The focus of this article is on multi-organizational cross-sector social partnerships (CSSP), an increasingly common means of addressing complex social and ecological problems that are too extensive to be solved by any one organization. While there is a growing body of literature on CSSP, there is little focus on collaborative strategic management, especially where implementation and outcomes are concerned. This study addresses these gaps by offering a conceptual model of collaborative strategic management, which is then tested through the use of (...)
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  20.  3
    God has Many Names.John Hick - 1982 - Westminster John Knox Press.
    Analyzes the attitudes of Christians toward other religions and examines how the major religions of the world establish a relationship with God.
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  21.  42
    One Versus Many: Capturing the Use of Multiple Emotion Regulation Strategies in Response to an Emotion-Eliciting Stimulus.Amelia Aldao & Susan Nolen-Hoeksema - 2013 - Cognition and Emotion 27 (4):753-760.
  22.  16
    Capturing Collaborative Challenges: Designing Complexity-Sensitive Theories of Change for Cross-Sector Partnerships.Amelia Clarke & Andrew Crane - 2018 - Journal of Business Ethics 150 (2):315-332.
    Systems change requires complex interventions. Cross-sector partnerships face the daunting task of addressing complex societal problems by aligning different backgrounds, values, ideas and resources. A major challenge for CSPs is how to link the type of partnership to the intervention needed to drive change. Intervention strategies are thereby increasingly based on Theories of Change. Applying ToCs is often a donor requirement, but it also reflects the ambition of a partnership to enhance its transformative potential. The current use of ToCs in (...)
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  23.  13
    Decoding P300 Variability Using Convolutional Neural Networks.Amelia J. Solon, Vernon J. Lawhern, Jonathan Touryan, Jonathan R. McDaniel, Anthony J. Ries & Stephen M. Gordon - 2019 - Frontiers in Human Neuroscience 13.
  24.  10
    In Search of a Unified Theory of Sensory Perception: Possible Links between the Vibrational Mechanism of Olfaction and the Evolution of Language.Amelia Lewis - 2020 - Biosemiotics 13 (2):261-270.
    Here, I outline the idea of a unified hypothesis of sensory perception, developed from the theoretical vibrational mechanism of olfaction, which can be applied across all sensory modalities. I propose that all sensory perception is based upon the detection of mechanical forces at a cellular level, and the subsequent mechanotransduction of the signal via the nervous system. Thus, I argue that the sensory modalities found in the animal kingdom may all be viewed as being mechanoreceptory, rather than being discrete neurophysiological (...)
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  25.  14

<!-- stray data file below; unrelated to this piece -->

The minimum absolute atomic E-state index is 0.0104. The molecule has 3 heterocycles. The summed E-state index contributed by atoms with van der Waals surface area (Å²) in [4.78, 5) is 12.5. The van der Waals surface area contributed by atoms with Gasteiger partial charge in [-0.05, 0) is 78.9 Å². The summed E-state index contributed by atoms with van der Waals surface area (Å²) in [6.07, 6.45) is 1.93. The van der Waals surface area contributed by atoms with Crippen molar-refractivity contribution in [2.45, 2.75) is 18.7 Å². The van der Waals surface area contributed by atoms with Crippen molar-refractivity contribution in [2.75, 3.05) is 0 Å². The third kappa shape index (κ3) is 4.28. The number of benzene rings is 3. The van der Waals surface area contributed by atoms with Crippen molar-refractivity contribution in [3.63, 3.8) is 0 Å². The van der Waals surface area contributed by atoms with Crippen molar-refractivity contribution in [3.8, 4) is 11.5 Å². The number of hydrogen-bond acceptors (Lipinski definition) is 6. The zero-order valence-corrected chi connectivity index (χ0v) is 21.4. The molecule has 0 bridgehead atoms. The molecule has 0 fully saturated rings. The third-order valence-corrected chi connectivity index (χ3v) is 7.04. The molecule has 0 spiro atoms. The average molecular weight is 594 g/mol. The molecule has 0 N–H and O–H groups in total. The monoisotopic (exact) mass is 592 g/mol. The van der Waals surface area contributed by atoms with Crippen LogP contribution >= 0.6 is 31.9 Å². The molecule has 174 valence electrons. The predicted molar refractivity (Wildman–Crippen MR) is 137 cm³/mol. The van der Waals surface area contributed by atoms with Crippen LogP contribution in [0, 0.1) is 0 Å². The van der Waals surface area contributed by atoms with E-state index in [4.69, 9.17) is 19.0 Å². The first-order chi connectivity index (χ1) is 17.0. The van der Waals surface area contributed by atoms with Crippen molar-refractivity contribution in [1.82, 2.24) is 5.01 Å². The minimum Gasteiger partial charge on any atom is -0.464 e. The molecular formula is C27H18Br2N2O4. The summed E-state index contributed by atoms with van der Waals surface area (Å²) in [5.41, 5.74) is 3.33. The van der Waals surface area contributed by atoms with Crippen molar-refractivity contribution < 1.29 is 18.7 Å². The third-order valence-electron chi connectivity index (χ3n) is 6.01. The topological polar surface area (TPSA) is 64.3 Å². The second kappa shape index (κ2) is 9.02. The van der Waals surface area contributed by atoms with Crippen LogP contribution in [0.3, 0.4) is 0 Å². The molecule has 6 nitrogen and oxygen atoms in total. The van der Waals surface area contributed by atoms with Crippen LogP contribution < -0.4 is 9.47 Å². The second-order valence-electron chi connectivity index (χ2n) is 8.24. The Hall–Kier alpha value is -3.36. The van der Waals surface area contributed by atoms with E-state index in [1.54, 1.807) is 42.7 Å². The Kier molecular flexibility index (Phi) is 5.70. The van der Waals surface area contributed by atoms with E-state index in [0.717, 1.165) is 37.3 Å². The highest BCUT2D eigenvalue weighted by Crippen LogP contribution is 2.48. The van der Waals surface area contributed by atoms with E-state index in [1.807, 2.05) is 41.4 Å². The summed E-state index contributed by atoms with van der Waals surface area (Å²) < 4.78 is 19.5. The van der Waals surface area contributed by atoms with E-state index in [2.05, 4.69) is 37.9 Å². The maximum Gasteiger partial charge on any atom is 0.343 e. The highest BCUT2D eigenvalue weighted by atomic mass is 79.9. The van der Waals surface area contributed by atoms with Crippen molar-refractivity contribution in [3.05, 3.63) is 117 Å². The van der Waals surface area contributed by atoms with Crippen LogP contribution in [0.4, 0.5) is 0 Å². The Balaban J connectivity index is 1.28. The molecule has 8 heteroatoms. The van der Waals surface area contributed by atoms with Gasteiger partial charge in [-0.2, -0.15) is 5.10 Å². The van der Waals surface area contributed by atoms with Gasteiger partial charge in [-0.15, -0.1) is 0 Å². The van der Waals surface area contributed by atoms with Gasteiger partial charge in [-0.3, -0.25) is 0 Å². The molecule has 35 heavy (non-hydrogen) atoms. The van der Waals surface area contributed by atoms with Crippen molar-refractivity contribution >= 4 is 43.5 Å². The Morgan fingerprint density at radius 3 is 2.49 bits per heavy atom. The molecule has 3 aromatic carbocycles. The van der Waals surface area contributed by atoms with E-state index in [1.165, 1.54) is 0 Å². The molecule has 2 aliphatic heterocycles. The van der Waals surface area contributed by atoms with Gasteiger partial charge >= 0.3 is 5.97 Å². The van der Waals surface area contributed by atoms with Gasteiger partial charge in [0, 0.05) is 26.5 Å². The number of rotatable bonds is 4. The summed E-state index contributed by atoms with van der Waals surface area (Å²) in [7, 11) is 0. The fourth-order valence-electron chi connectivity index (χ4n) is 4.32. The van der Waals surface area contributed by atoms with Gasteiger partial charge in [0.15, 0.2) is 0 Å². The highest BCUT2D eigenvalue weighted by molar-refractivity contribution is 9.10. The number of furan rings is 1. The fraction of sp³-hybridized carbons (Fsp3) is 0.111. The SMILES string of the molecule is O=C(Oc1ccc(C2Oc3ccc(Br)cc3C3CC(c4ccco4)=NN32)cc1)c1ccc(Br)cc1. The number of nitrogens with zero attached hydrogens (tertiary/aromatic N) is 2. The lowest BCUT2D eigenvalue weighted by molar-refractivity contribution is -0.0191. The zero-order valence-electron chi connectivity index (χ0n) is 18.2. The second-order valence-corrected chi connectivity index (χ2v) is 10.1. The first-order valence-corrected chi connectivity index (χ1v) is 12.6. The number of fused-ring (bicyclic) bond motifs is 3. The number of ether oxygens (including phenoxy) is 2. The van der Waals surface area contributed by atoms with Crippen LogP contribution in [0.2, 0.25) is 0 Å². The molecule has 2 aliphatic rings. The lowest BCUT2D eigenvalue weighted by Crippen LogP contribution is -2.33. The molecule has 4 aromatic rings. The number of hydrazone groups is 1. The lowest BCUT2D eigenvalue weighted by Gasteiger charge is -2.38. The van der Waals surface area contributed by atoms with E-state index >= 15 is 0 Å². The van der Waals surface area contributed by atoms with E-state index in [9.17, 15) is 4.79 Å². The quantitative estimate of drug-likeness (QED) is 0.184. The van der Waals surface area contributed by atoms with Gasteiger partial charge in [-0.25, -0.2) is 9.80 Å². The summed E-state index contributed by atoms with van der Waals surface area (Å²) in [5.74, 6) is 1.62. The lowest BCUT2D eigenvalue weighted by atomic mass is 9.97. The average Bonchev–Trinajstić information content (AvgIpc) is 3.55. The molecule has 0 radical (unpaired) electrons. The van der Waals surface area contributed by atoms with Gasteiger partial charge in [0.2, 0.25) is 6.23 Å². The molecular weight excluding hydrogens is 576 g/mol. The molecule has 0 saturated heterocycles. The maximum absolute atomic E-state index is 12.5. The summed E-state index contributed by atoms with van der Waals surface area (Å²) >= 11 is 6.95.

Providence and the Problem of Evil.John Hick - 1998 - International Journal for Philosophy of Religion 47 (1):57-61.
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  26.  25
    Hick and Radhakrishnan on Religious Diversity: Back to the Kantian Noumenon.Ankur Barua - 2015 - Sophia 54 (2):181-200.
    We shall examine some conceptual tensions in Hick’s ‘pluralism’ in the light of S. Radhakrishnan’s reformulation of classical Advaita. Hick himself often quoted Radhakrishnan’s translations from the Hindu scriptures in support of his own claims about divine ineffability, transformative experience and religious pluralism. However, while Hick developed these themes partly through an adaptation of Kantian epistemology, Radhakrishnan derived them ultimately from Śaṁkara, and these two distinctive points of origin lead to somewhat different types of reconstruction of the (...)
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  27.  25
    Outcomes to Partners in Multi-Stakeholder Cross-Sector Partnerships: A Resource-Based View.Adriane MacDonald & Amelia Clarke - 2019 - Business and Society 58 (2):298-332.
    The prevalence and complexity of local sustainable development challenges require coordinated action from multiple actors in the business, public, and civil society sectors. Large multi-stakeholder partnerships that build capacity by developing and leveraging the diverse perspectives and resources of partner organizations are becoming an increasingly popular approach to addressing such challenges. Multi-stakeholder partnerships are designed to address and prioritize a social problem, so it can be challenging to define the value proposition to each specific partner. Using a resource-based view, this (...)
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  28.  3
    A Semiotic Modern Synthesis: Conducting Quantitative Studies in Zoosemiotics and Interpreting Existing Ethological Studies through a Semiotic Framework.Amelia Lewis - forthcoming - Biosemiotics:1-33.
    In this paper, I present an argument that quantitative behavioural analysis can be used in zoosemiotic studies to advance the field of biosemiotics. The premise is that signs and signals form patterns in space and time, which can be measured and analysed mathematically. Whole organism sign processing is an important component of the semiosphere, with individual organisms in their Umwelten deriving signs from, and contributing to, the semiosphere, and vice versa. Moreover, there is a wealth of data available in the (...)